Mental Health: What’s Freedom Got to Do With It?

Q: I noticed that the Daily Dose of Reason seems to be a mix of psychology and political commentary, as opposed to your Life’s a Beach column. I was wondering if there was a particular reason you do this as opposed to having it all about psychology?

A: The clue to answering your question lies in the title, “The Daily Dose of Reason.” “Reason” is a term from philosophy, not psychology. I comment on politics and culture in the Daily Dose of Reason column as a byproduct of my interest in philosophy (of which politics is a subdiscipline). Reason and freedom matter to mental health. An individual cannot be happy and healthy unless residing in a free society, which is why I comment on politics; and there will not be a free society (or happy individuals, either) without a rational philosophy to nurture and foster them. There are not enough people commenting on the decline of freedom, individual rights and capitalism in our society, at least not in a principled way. I’m practicing what I advise others when I tell them to spread and share their ideas, as opposed to watching helplessly and hopelessly from the sidelines, being depressed and angry.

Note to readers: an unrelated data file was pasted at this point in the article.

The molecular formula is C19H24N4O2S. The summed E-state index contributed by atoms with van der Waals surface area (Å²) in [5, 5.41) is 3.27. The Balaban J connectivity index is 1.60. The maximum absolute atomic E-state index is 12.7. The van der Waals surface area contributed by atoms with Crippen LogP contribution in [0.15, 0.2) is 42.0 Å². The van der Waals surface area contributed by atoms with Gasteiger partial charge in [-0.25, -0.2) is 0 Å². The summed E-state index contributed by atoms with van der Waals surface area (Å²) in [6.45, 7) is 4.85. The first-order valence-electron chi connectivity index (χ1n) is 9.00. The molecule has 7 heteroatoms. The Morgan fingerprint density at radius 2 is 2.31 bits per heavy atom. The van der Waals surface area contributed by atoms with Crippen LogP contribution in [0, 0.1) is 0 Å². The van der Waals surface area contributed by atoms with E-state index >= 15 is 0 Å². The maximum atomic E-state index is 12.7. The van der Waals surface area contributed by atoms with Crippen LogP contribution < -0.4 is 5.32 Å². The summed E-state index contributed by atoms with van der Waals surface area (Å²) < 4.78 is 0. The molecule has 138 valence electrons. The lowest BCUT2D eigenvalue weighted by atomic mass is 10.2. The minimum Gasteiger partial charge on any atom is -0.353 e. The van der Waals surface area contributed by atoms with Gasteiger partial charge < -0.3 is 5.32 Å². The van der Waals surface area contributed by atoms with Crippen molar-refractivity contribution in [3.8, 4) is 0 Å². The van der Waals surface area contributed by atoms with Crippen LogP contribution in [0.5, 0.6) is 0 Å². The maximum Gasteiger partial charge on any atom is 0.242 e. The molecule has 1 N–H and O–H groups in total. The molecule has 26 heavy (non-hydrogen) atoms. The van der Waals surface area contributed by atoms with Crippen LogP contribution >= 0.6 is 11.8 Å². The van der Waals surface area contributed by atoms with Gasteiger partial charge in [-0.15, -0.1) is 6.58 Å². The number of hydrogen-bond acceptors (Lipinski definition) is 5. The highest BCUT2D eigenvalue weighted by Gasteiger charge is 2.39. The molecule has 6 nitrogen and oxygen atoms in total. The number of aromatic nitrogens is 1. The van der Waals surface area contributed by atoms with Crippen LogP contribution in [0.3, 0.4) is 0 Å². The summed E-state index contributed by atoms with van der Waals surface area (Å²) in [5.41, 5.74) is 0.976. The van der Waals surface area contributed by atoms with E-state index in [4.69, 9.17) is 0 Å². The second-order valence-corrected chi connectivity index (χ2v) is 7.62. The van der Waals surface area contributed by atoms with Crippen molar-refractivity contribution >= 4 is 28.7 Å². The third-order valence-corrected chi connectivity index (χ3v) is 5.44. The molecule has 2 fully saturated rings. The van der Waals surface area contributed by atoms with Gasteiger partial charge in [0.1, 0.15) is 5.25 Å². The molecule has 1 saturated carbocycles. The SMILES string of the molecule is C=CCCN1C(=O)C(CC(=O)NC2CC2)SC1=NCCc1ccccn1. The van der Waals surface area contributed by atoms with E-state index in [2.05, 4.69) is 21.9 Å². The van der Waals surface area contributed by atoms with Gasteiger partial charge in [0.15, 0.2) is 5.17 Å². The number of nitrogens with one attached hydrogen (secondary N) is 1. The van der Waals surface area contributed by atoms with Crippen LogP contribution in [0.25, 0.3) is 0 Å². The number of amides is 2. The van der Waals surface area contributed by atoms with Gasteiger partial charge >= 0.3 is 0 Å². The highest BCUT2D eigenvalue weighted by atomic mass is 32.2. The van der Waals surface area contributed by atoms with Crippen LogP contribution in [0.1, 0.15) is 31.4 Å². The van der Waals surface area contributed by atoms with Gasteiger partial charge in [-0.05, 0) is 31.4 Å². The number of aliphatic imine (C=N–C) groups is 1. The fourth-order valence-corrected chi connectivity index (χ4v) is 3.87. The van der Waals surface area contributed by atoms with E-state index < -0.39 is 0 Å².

It’s interesting that when a mental health professional comments from “the left,” he or she is applauded and it’s taken as a natural extension of his profession; but when a psychotherapist comments from the “right” or the “non-left” it raises questions, and often even hostility. (The same is true of actors, artists, and those in other professions who are expected to hold views that are considered “nice and humanitarian,” which most people erroneously associate with the ideology of brute force, mediocrity and suffering, known as welfare-state socialism). I will also note that America’s founding fathers were primarily scientists, philosophers and members of other professions, who entered the realm of ideas and politics because they knew how important ideas and freedom were to the preservation of all they held valuable. That was the era of the Enlightenment and these were the “Renaissance men” who contrast sharply with today’s age of artificial specialization where everyone must stick narrowly to one interest and pretend that this interest has nothing whatsoever to do with anything else. Both my column and the Daily Dose of Reason are popular (we get tens of thousands of hits daily), although the Daily Dose has been online for 13 years, is more popular and has more readers than the column. The column is growing, however. To those of you who are telling your friends and contributing to the ever-growing increase in our website visitors, by word of mouth — you have my sincere and lasting thanks.